- the sharp edge of a cutting implement.
- forefront; lead: on the cutting edge of computer technology.
Origin of cutting edge
Examples from the Web for cutting edge
It is cutting-edge products like these that are helping define this new age of wireless entertainment.New Innovations Let You Watch TV Anywhere You Go
December 8, 2014
She was researching the most cutting-edge, experimental, and possibly toxic drugs before she considered going back to basics.How to Make Doctors Irrelevant
April 23, 2014
Where were the cutting-edge studies supportive of [my] view?My Debate With an ‘Intelligent Design’ Theorist
Karl W. Giberson
April 21, 2014
And we needed someone who could organize a cutting-edge ground-game that united all sides of the party.Can ‘the Traitor’ Jesse Benton Unite the GOP?
March 28, 2014
The cutting-edge forensic work that it took to bring them into custody from abroad is retold with great aplomb by Levington.This Week’s Hot Reads: March 3, 2014
March 3, 2014
“Makes you feel like using a phone is a really futuristic, cutting-edge activity,” he said.Someone Comes to Town, Someone Leaves Town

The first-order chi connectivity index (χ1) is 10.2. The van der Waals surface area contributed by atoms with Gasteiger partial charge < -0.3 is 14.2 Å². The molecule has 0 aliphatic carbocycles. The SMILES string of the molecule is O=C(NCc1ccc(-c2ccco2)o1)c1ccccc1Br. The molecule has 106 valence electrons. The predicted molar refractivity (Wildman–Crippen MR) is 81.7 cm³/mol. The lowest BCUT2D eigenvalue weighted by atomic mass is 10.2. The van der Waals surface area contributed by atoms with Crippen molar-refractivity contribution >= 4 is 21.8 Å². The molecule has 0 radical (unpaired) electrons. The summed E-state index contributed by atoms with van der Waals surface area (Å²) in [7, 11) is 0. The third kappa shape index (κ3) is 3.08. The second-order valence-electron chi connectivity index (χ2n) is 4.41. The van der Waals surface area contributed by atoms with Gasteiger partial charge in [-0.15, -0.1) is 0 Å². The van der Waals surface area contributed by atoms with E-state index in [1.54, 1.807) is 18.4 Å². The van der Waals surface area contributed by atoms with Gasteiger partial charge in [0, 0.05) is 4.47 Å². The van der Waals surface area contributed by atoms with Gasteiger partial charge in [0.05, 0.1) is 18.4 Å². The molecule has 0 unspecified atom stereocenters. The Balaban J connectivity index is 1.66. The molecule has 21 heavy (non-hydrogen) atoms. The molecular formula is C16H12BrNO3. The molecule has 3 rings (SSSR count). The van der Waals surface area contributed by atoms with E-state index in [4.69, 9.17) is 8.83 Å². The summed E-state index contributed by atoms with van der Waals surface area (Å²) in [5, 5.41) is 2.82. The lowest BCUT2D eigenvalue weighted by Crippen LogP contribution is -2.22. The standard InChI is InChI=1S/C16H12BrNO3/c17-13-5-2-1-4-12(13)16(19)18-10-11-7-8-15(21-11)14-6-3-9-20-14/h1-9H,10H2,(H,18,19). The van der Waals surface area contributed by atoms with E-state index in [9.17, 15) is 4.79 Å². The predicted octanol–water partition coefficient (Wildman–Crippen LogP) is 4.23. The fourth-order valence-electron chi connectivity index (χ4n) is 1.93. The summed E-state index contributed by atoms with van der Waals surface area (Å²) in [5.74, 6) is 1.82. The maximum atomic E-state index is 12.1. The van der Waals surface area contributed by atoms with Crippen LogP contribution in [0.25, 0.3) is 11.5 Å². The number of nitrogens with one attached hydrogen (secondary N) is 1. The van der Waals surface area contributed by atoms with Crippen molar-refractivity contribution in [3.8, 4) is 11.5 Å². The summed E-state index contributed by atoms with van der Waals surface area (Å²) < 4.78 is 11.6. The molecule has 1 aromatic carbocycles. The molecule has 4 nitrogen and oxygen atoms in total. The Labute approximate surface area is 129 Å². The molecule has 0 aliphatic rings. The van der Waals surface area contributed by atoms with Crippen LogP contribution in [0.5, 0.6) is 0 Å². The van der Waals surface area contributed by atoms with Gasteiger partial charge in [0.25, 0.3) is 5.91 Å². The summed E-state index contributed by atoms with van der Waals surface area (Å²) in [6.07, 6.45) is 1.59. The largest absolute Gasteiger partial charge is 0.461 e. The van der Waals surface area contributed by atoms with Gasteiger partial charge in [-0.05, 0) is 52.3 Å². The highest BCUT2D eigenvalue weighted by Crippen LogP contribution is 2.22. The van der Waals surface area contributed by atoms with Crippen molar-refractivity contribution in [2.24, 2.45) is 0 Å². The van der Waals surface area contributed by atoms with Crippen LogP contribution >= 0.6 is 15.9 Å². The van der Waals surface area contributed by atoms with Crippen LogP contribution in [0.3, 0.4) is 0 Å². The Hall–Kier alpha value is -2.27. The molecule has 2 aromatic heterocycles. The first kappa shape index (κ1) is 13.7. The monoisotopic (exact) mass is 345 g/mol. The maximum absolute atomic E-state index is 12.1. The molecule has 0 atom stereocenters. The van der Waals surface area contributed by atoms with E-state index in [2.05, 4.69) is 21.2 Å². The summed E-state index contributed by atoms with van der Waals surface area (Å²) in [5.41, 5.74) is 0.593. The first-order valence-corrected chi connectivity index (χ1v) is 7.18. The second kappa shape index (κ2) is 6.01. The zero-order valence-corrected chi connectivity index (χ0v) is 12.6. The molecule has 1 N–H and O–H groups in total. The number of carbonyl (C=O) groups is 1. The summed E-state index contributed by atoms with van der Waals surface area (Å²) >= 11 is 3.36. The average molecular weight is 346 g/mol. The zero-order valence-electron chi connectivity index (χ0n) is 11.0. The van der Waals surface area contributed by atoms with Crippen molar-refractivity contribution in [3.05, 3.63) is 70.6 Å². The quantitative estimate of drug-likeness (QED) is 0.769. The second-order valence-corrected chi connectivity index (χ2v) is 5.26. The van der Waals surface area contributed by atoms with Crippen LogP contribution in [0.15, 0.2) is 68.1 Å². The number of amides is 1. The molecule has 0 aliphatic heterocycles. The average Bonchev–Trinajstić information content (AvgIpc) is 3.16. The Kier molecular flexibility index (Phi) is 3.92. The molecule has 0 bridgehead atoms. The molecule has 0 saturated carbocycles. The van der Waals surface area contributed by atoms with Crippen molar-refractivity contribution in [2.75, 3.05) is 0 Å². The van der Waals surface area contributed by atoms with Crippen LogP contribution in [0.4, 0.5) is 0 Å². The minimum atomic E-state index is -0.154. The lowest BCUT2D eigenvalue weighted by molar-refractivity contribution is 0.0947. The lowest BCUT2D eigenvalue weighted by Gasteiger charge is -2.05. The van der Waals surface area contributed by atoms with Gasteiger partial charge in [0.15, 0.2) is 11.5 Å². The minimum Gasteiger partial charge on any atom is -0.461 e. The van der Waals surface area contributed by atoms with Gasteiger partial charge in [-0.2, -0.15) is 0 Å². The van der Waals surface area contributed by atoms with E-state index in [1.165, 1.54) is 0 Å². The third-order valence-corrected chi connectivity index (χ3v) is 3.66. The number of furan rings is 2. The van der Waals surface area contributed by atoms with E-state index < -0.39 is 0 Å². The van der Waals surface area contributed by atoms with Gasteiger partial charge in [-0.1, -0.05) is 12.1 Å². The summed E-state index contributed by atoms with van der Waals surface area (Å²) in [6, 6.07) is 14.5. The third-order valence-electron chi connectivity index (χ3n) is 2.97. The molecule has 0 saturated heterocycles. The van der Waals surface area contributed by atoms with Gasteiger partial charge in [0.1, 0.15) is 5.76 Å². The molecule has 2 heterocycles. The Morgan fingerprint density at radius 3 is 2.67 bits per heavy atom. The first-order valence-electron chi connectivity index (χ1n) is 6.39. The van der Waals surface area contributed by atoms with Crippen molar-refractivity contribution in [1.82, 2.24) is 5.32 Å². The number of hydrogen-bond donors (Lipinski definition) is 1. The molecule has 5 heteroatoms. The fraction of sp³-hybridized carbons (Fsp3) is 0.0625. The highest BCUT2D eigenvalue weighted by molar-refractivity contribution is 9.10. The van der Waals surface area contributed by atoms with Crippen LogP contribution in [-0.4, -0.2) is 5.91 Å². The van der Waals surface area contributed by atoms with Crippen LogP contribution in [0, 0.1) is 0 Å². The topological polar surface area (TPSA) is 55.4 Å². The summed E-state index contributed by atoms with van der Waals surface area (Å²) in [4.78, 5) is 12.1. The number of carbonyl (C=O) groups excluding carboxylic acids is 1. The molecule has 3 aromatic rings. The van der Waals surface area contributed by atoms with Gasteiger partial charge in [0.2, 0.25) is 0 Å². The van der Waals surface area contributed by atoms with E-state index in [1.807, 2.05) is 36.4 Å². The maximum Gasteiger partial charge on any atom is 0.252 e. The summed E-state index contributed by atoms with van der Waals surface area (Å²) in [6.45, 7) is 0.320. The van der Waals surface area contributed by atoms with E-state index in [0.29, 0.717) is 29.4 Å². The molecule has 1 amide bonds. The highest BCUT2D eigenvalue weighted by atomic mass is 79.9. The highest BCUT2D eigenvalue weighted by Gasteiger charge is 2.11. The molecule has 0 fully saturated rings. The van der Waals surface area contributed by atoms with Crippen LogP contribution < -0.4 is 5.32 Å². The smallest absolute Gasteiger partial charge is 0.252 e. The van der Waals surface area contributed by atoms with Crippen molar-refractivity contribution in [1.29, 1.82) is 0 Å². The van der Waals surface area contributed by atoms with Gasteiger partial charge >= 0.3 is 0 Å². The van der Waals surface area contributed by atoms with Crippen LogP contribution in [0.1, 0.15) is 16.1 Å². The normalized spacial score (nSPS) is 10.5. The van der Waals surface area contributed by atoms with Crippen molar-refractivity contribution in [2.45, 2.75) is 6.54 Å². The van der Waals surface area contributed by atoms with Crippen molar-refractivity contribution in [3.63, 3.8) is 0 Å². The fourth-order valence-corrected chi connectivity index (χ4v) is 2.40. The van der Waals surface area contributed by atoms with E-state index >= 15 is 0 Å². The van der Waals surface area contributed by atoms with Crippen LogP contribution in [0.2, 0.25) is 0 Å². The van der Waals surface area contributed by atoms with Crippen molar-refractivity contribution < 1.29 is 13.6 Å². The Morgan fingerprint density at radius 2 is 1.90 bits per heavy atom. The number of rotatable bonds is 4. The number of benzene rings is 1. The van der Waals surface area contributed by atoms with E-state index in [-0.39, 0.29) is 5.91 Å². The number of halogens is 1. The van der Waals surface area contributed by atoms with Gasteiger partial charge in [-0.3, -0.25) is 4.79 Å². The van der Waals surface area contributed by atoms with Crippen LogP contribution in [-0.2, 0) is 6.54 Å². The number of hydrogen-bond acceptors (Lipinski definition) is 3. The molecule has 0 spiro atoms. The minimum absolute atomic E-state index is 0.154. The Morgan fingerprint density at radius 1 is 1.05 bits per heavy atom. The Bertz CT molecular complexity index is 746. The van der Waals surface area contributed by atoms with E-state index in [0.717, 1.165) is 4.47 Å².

The cutting-edge should descend upon a strip of copper inserted in the iron, to prevent it from being dulled.Sheep, Swine, and Poultry
The bearing brackets for the hydraulic jacks were attached, as at the south shaft, to the inside of the cutting-edge brackets.Transactions of the American Society of Civil Engineers, vol. LXVIII, Sept. 1910
James H. Brace, Francis Mason and S. H. Woodard
Bear in mind that the shape of the cut made by the plane will be a reversed copy of the shape of the cutting-edge.
Try to grind squarely across the chisel—that is, to have the cutting-edge at right angles to the lengthways edge of the tool.
- the leading position in any field; forefronton the cutting edge of space technology
- at the forefront of people or things in a field of activity; leadingcutting-edge technology
Word Origin and History for cutting edge
also cutting-edge, 1825 in the literal sense (often at first with reference to plows); figurative sense is from 1964.